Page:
DESPITE THE EARLY HOUR, the morning sun is already beating down on the top of an office building on Fremont Street, in the heart of San Francisco’s financial district. It’s the headquarters of Barclays Global Investors, and its global head of technology, Paul Stevens, is already at work, having arrived at 6:15 a.m. even though he flew in from London late the previous night.
At least one week a month (sometimes two), Stevens is in San Francisco, where most of the company’s top managers are based. The rest of his time is spent in London or shuttling between corporate offices in Sydney, Australia, Toronto and Tokyo. Barclays is the world’s largest institutional investment management company; it handles more than $800 billion in assets for more than 1,900 clients in 37 countries?mostly pension funds for global giants such as Citibank, General Electric, General Motors, Sony and Toshiba.
It’s the dawn of a typical workday for Stevens?managing his far-flung, multicultural global IT empire. The secret of his success, revealed as his day unfolds, is deftly dealing with the true nemeses of global companies: people politics and cultural conflicts.
The politics are aggravated by Barclays’ heritage of multicultural mergers. The business is the culmination of a series of mergers and acquisitions that bolted Nikko Securities, a Japanese bank, on to San Francisco-based Wells Fargo & Co. before the whole caboodle was sold to London-based Barclays Bank. IT was not only fragmented globally but also splintered within offices; the funds management function, for example, has a wholly different IT setup from the fixed interest securities group.
Britisher Stevens, headhunted from Wall Street in 1999 after five-and-a-half years at J.P. Morgan, was given a simple mandate: Sort it out and stick it all together.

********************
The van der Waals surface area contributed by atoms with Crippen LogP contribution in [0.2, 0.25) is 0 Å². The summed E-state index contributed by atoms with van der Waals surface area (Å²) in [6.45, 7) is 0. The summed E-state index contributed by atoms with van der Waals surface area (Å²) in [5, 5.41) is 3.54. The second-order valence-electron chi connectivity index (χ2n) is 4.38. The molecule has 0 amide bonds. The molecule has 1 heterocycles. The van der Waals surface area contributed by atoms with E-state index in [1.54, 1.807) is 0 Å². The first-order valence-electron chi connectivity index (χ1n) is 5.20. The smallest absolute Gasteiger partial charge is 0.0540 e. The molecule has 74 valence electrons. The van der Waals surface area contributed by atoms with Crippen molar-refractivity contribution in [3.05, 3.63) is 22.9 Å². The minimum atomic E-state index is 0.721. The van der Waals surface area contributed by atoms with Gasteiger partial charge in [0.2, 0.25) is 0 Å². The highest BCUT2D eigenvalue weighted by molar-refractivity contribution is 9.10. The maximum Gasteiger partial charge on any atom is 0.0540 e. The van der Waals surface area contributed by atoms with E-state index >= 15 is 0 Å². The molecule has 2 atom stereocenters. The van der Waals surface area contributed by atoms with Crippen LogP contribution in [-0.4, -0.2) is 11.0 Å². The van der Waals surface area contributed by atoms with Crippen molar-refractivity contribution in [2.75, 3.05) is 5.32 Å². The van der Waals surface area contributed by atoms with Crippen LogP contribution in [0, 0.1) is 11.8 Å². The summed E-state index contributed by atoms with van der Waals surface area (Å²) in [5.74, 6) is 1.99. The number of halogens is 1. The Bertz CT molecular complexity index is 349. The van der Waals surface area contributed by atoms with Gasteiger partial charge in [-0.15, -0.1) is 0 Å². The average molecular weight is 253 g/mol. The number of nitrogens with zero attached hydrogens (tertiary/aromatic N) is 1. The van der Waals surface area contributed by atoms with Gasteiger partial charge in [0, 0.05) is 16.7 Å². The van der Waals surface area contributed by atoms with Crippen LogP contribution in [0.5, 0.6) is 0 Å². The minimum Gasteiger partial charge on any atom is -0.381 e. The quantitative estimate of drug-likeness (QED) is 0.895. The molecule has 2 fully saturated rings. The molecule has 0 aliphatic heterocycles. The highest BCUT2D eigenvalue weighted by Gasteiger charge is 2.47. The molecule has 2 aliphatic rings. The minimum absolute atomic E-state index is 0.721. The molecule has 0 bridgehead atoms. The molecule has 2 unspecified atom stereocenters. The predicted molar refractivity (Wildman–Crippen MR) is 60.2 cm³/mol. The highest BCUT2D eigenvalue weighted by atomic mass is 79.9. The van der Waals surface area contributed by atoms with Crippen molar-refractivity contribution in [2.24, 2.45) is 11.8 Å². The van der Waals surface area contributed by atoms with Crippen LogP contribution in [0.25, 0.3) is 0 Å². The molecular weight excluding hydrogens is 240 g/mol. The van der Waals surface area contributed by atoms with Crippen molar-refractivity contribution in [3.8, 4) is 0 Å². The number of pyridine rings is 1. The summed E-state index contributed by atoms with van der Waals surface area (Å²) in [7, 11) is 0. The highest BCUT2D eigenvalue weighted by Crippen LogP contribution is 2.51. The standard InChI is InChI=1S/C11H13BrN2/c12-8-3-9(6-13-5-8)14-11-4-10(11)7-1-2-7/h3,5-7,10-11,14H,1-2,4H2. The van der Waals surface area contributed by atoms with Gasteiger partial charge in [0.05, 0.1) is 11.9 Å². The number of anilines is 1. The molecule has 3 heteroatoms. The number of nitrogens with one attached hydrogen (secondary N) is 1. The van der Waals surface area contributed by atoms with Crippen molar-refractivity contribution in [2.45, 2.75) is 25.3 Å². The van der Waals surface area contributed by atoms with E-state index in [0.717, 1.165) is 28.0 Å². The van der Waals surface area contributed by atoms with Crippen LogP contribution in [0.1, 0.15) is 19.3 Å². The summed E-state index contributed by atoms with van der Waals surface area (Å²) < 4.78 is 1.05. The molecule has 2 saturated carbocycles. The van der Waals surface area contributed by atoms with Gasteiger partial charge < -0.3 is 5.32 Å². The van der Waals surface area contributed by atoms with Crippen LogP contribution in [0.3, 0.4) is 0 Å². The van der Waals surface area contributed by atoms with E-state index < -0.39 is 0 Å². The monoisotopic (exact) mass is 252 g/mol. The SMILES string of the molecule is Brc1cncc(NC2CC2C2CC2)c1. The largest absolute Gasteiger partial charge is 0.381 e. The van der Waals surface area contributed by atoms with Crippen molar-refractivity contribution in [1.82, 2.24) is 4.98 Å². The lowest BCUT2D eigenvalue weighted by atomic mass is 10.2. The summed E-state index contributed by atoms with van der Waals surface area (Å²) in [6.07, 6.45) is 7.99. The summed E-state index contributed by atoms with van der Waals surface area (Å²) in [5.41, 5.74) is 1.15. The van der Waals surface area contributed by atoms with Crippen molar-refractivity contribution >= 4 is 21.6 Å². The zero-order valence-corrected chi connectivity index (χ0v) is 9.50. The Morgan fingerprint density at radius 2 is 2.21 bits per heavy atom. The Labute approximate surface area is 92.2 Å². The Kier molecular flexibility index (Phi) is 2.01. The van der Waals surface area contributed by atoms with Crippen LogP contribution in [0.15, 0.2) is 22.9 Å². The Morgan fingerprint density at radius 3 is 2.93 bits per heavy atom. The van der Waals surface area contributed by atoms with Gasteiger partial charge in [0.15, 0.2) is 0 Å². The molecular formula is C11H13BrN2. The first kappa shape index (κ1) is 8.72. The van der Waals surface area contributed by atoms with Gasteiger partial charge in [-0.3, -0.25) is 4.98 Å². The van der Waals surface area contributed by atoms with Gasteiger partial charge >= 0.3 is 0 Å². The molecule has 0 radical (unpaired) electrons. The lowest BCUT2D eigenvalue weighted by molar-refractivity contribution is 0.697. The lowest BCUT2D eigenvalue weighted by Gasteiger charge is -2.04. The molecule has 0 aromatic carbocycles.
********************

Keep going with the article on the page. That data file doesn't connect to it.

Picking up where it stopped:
Can’t We Communicate?
Fulfilling the mandate hasn’t been easy, Stevens says with a sigh. “People aren’t physically colocated and are culturally very different,” he says. “Communication is a perennial problem. I have to do a better job at communicating; my direct reports have to do a better job at communicating?but the people who are listening have to do a better job at listening.”
One of Stevens’s early communication innovations was a rolling global program of “Sit Down with Paul Stevens” sessions. Wherever he is in the world, time is found for Stevens to sit down for a town hall meeting with a selection of a dozen or so employees, including programmers, administrators and data center staff. “Not the people who report to me but the people who report to them,” Stevens says. The agenda is open: “You can ask anything you want, provided you ask it politely,” he says.
Yet even this carte blanche proved problematic. Sometimes predictably, of course. “Go to Tokyo, and no one asks any questions, and you know that they’re never going to ask questions,” Stevens says. But perhaps surprisingly, he says, although the meetings work well in Sydney and London, it’s the San Francisco meetings?such as the one he will host later today?that place second in the tight-lipped stakes. “People are very reticent about coming forward,” Stevens says. “I’ll say, ’Please speak freely,’ but no one says anything, and later we’ll find out that there were problems.”
So last year, Stevens tried to eliminate such standoffish behavior. First he figured out that he and his direct subordinates had been communicating the wrong message. Instead of jumping straight in talking about proposed solutions, Stevens and his lieutenants needed to prove that they’d identified the right problems to solve in the first place.
The reason: A perception that Stevens and his team weren’t credible when it came to technology. The programmers, for example, hold widely diverging views?prompting what Stevens describes as holy wars over technology choices. “People in London think that Visual Basic is perfectly acceptable, while people here in San Francisco spit on Bill Gates’s shoes and want to use Java.”